[Editorial] EAC partner states should take regional integration seriously

Last year, pressure mounted on member states of the East African Community (EAC) to implement the Common Market protocol.

Last year, pressure mounted on member states of the East African Community (EAC) to implement the Common Market protocol.

Employers and workers’ associations went as far as to petition the East African Legislative Assembly to lean on member states, especially as far as freedom of goods and services are concerned.

 

Before the admittance of South Sudan into the bloc, Tanzania and Burundi were still dragging their feet in some components of regional integration.

 

The other remaining members; Kenya, Uganda and Rwanda, embarked on implementing common policies without waiting for the stragglers to make up their minds; they were implementing the principle of “variable geometry”. The slow movers will have to catch up.

 

Both Burundi and Tanzania are still wary of the implication of opening up, citing health, policy and security concerns. Both are reluctant to scrap work permit fees to allow the free movement of labour for the above reasons.

Okay, Burundi has its own financial and political demons, without mentioning the deteriorating security situation. So it needs the little money it can get into its coffers … but what about Tanzania?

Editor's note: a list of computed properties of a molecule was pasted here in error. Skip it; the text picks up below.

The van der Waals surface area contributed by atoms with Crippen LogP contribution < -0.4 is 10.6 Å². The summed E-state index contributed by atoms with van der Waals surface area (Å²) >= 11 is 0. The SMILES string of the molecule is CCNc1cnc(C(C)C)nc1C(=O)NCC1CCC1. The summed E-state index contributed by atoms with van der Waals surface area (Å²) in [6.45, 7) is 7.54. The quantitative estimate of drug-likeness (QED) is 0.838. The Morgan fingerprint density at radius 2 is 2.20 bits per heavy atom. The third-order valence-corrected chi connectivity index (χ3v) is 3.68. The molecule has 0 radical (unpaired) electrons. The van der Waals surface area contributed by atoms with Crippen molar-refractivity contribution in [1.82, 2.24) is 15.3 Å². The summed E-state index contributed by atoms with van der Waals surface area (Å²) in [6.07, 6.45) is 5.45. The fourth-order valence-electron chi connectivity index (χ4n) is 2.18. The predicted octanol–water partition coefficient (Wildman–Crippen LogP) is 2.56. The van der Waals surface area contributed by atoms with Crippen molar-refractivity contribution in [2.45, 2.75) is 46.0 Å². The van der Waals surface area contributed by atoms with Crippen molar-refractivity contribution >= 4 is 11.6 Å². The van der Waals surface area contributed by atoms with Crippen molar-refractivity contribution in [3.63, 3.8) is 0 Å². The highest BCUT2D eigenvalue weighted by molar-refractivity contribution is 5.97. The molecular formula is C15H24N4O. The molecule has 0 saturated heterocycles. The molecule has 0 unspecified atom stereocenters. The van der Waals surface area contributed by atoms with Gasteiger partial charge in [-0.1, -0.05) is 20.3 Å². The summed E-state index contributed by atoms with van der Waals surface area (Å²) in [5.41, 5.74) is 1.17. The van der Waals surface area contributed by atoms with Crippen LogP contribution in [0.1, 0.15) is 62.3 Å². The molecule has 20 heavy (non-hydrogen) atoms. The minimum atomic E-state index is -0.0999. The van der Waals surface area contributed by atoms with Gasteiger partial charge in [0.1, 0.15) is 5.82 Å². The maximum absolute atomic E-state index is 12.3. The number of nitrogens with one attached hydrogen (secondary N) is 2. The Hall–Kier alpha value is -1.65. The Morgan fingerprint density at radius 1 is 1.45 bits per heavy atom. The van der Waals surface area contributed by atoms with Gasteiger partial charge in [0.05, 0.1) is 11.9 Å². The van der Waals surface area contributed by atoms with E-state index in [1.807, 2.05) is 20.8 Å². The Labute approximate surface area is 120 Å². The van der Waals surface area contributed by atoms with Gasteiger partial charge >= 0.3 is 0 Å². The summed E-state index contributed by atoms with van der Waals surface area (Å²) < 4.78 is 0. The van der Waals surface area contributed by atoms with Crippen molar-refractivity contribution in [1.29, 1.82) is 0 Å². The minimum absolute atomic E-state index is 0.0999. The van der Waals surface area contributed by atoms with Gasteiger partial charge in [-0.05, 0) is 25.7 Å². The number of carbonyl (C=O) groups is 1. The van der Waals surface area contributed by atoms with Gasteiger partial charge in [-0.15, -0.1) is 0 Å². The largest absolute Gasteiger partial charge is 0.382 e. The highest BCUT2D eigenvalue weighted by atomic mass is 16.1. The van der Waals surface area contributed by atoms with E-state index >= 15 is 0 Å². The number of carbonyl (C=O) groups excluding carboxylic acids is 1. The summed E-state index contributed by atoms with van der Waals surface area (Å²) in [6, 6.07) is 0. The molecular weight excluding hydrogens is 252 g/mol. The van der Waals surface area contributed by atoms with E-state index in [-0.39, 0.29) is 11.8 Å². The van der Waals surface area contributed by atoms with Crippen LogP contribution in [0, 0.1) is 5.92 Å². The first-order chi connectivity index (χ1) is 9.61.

It has one of the most stringent work permit policies. This is probably informed by many Kenyan professionals, who, since the EAC was revived, “invaded” Tanzania’s work space, especially the hospitality and service industries.

But that is why capacity building has been a lynchpin in pushing forward integration; so that citizens of the EAC can be competitive. So, closing doors does not bring the bloc closer to integration.

The Common Market Protocol was meant to facilitate trade among member states, but Burundi’s growing isolationist policies is worrying.

It first barred passenger buses from crossing the border with Rwanda, stopped informal border trade and even closed one of the borders with its neighbour citing “low traffic”.

Now the question remains; are signatories to the EAC integration really serious? It remains to be seen.

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